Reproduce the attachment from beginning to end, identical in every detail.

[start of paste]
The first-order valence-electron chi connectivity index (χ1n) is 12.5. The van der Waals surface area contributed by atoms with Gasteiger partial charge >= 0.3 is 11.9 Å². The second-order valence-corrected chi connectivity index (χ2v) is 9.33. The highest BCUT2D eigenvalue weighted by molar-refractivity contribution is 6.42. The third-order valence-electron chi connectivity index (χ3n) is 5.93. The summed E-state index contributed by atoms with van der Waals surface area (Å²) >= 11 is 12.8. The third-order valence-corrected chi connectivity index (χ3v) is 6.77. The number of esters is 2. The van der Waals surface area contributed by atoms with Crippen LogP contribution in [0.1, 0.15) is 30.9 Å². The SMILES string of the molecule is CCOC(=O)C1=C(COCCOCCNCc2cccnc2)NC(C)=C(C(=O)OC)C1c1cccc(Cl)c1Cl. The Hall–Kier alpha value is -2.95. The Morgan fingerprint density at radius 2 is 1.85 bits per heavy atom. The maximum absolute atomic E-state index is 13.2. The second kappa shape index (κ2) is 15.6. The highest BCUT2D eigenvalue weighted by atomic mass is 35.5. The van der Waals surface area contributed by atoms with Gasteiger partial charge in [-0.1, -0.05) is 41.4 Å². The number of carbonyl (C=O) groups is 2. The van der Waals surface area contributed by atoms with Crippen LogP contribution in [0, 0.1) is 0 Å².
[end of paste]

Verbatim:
The first-order valence-electron chi connectivity index (χ1n) is 12.5. The van der Waals surface area contributed by atoms with Gasteiger partial charge >= 0.3 is 11.9 Å². The second-order valence-corrected chi connectivity index (χ2v) is 9.33. The highest BCUT2D eigenvalue weighted by molar-refractivity contribution is 6.42. The third-order valence-electron chi connectivity index (χ3n) is 5.93. The summed E-state index contributed by atoms with van der Waals surface area (Å²) >= 11 is 12.8. The third-order valence-corrected chi connectivity index (χ3v) is 6.77. The number of esters is 2. The van der Waals surface area contributed by atoms with Crippen LogP contribution in [0.1, 0.15) is 30.9 Å². The SMILES string of the molecule is CCOC(=O)C1=C(COCCOCCNCc2cccnc2)NC(C)=C(C(=O)OC)C1c1cccc(Cl)c1Cl. The Hall–Kier alpha value is -2.95. The Morgan fingerprint density at radius 2 is 1.85 bits per heavy atom. The maximum absolute atomic E-state index is 13.2. The second kappa shape index (κ2) is 15.6. The highest BCUT2D eigenvalue weighted by atomic mass is 35.5. The van der Waals surface area contributed by atoms with Gasteiger partial charge in [-0.1, -0.05) is 41.4 Å². The number of carbonyl (C=O) groups is 2. The van der Waals surface area contributed by atoms with Crippen LogP contribution in [0, 0.1) is 0 Å².